1: Complete SelfRecursion
Every Number has complete pattern recursion with itself at multiple scales
of magnification. This maps distant parts of the sequence back to near
the symmetry point. This mapping requires holes to be roughly evenly spaced.
It creates fractal symmetry of scale which tends to require holes to exist
within the positive region of the sequence. Every sequence has multiple
selfmapping with small step sizes, and an infinite number of selfmappings
with step sizes larger than the pattern length.

Example:
To the left we see the beginning of the sequence of numbers
that add up to 142 starting from the symmetry point of 71+71. Next
to it we see the same sequence but with a step size of of 29. We
can see that the pattern of critical primes is exactly the same.
Two "zeros," points where all the critical primes
are present are shown in yellow. Three holes, points with no critical
primes are shown in gray. Modular arithmetic shows how 67+209 maps
back to 59+83.
Similar selfmappings for this number will occur with step sizes:
1, 29, 181, 41, 169, as well as all those numbers plus 210n. 
2: Partial Internal Self Recursion
Every sequence can be broken into subsections that partially map onto
each other. That is, all critical primes related to the subsection length
will map out. This also tends to require the spacing of holes to be approximately
even.

Example:
To the left we see the first 30 steps of the sequence of numbers
that add up to 142 starting from the symmetry point of 71+71. Next
to it,we see the next 30 steps. The sequence is almost identical
except for the locations of the multiples of 7. Still, two holes
occur in the same location.
If we had picked a length of 42, every critical prime, 2,3,
& 7 would have mapped the same, but 5 (not a factor of 42) would
not have.
Since the majority of potential holes in sequences get filled
by by the smaller primes, considering subsequences of 30 or 210
provide strong structure for relatively small numbers. 
3: Complete Recursion with Other Numbers Every sequence also shares complete recursion with other numbers, for
the same critical primes. As a result, holes will recur between sequences.

Example:
To the left we see the first 30 steps of the sequence of numbers
that add up to 142 starting from the symmetry point of 71+71. Next
to it, we see the exact same sequence of critical prime factors
in the sequence of numbers that add up to 2.
We can also find this same sequence of factors for 58, 82, 418,
362, and 278, as well those numbers plus 210n. 
4: Complete Scaled Recursion with Other Numbers Every sequence can be scaled by changing the step size to a prime number
larger than the largest critical prime. This results in a new sequence
that will map one sequence to another. This creates a situation where
its highly unlikely that a first exception to the rule exists, because
a number before it likely has the same pattern.

Example:
To the left we see the first steps of the sequence of numbers
that add up to 142 starting from the symmetry point of 71+71 scaled
with a step size of 11. The exact same critical prime pattern occurs
in the sequence for 38.
Conversely in the next example, 142 is shown scaled with a step
size of one. This matches 52 scaled with a step size of 11.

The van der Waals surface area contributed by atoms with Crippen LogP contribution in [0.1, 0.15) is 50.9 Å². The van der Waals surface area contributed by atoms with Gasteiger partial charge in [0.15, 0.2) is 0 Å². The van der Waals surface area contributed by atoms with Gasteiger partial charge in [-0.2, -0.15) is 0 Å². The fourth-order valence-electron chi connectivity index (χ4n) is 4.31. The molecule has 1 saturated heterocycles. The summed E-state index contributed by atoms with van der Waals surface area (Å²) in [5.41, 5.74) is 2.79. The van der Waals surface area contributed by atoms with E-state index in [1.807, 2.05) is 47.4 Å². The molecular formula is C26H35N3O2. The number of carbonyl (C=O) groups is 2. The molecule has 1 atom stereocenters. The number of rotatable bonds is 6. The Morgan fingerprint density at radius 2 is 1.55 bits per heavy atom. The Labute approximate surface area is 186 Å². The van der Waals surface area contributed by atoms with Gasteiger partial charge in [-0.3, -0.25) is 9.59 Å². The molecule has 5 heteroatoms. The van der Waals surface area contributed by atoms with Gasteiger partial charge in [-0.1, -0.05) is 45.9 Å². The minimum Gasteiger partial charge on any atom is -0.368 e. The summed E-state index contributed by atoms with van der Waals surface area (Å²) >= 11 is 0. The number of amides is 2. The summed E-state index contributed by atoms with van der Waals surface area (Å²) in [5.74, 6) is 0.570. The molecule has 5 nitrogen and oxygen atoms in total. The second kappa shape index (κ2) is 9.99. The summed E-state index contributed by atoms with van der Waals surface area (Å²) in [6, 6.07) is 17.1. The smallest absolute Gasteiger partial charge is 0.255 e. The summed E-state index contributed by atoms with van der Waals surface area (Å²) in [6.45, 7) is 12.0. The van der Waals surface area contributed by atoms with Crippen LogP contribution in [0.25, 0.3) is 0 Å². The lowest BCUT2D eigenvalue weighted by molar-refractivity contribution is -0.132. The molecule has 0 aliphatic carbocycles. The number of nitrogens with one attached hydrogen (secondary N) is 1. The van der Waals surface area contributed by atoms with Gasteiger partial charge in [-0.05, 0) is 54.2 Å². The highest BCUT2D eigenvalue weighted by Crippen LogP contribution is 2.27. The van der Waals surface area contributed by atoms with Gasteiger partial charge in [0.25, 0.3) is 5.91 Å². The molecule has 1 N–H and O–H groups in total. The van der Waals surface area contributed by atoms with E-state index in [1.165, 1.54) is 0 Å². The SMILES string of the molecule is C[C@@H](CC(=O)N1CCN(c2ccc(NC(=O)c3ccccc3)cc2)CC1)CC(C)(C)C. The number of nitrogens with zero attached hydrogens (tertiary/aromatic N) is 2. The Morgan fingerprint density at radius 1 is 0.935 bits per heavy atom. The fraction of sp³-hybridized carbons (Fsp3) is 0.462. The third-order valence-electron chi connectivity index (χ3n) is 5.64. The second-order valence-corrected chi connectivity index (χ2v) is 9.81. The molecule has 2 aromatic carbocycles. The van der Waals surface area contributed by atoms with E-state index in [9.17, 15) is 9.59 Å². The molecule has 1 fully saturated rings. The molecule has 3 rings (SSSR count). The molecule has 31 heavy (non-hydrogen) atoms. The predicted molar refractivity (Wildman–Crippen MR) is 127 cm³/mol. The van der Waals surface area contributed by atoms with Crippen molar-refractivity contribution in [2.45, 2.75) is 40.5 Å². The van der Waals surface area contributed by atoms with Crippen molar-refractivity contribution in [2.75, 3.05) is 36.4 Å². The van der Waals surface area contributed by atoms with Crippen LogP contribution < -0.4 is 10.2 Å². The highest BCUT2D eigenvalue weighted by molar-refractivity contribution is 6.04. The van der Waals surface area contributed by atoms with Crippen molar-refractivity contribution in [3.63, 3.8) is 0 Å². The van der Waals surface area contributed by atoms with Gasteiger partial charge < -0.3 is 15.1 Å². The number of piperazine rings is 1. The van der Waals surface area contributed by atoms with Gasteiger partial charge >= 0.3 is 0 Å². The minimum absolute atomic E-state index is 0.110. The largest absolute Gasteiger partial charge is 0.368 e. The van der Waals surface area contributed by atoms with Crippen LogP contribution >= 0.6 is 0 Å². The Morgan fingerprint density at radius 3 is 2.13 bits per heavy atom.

What we see is that sequence patterns recur with scaling between
numbers which don't appear to have pattern recurrence. Here, we
predict all sequences have scaled pattern recurrence with all other
sequences where the symmetry point has the same critical prime factors.
Scaled pattern recurrence with modular arithmetic mapping makes
it highly unlikely that there can be a first exception to the Goldbach
rule. 

5: Partial Scaled Recursion with Other Numbers Every sequence can also be scaled using a prime in the critical prime
list which is not a factor of the symmetry point. When the symmetry point
is a multiple of the critical prime, scaling may be done with an offset
from the critical prime. This results in more mappings with partial pattern
recurrence. As with partial selfrecurrence, some of the holes in the
sequence will be preserved.

Example:
To the left we see the first steps of the sequence of numbers
that add up to 142 starting from the symmetry point of 71+71 with
a step size of 3. Other than multiples of three the critical prime
pattern matches 46 and 66 (major differences shown in pink and green.)
Again, the hole pattern is mostly the same. Even shifting the
second most common prime still leaves some of the holes the same
in the partial pattern recurrence. 
6: Rotational Symmetry Pattern Recurrence Every sequence is symmetrical across its pattern length and the negative
region of every pattern has rotational symmetry into the positive region
of its neighboring patterns. As a result holes from one sequence will
map onto neighboring sequences. With holes mapping rotationally between
sequences it once again becomes unlikely that a sequence can exist without
a hole in the positive region of the sequence.

Example:
To the left we see part of the sequence of numbers that add
up to 210 near 0+210. The curves show how the pattern is symmetrical
and the arrows show how the pattern rotates to map into other sequences.

Since every sequence maps into sequences of larger numbers and
every sequence is mapped into from smaller sequences holes in the
positive region of the sequence become much more likely.
(*Note: this example may be slightly misleading
as the symmetry point occurs at zero. This does not happen for most
numbers. The example was picked so that both rotational symmetry
and sequence symmetry could easily be shown in the same picture.) 

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